The French government will hold more than 35 per cent of the new firm, to be called GDF Suez. It currently owns 80 per cent of GDF, and was keen to prevent Suez from merging with the Italian energy company Enel.
The new combined business will have annual revenues of 72bn and a workforce of 200,000.
Suez's water and environment business, valued at up to 20bn, will be spun off as a separate business, with its existing shareholders handed a 65 per cent stake. This business runs SITA in the UK, a waste management and recycling firm that runs joint ventures with Surrey County Council and seven north London borough councils.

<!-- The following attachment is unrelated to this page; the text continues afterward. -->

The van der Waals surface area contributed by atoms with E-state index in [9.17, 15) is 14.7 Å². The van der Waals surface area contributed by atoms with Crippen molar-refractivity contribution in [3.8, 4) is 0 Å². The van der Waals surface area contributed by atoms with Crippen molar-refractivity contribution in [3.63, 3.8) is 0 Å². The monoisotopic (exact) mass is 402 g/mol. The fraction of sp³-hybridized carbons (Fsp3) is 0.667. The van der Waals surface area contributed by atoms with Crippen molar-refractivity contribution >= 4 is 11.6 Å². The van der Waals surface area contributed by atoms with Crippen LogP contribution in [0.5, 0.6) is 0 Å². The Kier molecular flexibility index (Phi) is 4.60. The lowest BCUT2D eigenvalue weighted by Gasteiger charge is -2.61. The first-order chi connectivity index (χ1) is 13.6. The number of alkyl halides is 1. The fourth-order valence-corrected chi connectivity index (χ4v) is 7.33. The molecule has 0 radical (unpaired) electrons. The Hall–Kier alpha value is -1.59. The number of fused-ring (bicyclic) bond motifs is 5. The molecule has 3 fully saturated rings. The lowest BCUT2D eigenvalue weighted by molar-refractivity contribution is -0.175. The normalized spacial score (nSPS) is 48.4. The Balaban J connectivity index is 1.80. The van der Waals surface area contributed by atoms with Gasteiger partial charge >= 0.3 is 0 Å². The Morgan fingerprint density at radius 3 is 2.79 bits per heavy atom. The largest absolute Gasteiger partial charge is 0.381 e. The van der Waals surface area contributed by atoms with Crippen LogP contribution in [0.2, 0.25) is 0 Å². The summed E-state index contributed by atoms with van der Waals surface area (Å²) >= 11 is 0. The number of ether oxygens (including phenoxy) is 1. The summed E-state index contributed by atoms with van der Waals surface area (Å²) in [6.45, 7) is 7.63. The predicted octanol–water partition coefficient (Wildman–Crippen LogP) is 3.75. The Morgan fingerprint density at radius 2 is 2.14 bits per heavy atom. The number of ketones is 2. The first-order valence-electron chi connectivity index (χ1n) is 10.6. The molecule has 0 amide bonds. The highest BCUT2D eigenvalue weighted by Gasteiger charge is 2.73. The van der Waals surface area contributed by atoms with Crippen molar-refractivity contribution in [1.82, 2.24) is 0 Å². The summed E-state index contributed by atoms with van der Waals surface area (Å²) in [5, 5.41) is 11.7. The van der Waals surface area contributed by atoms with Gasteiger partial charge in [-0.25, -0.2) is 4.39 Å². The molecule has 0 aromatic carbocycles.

GDF Suez will be the fourth-largest energy player in the world, behind Russia's Gazprom, Electricite de France and E.ON of Germany. The group will also be the number one buyer and seller of gas in Europe, and the fifth-biggest power producer in Europe.
GDF is already one of the biggest suppliers of gas to the UK and one of the most active explorers in the North Sea.
• HSBC, which has been trying to secure a landmark deal in Korea for eight years, has agreed to pay the investment group Lone Star about $6.3bn in cash to acquire a majority stake in Korea Exchange Bank.
But Europe's largest bank by assets said completion was contingent on a raft of conditions being met by next April, which include all government and regulatory approvals.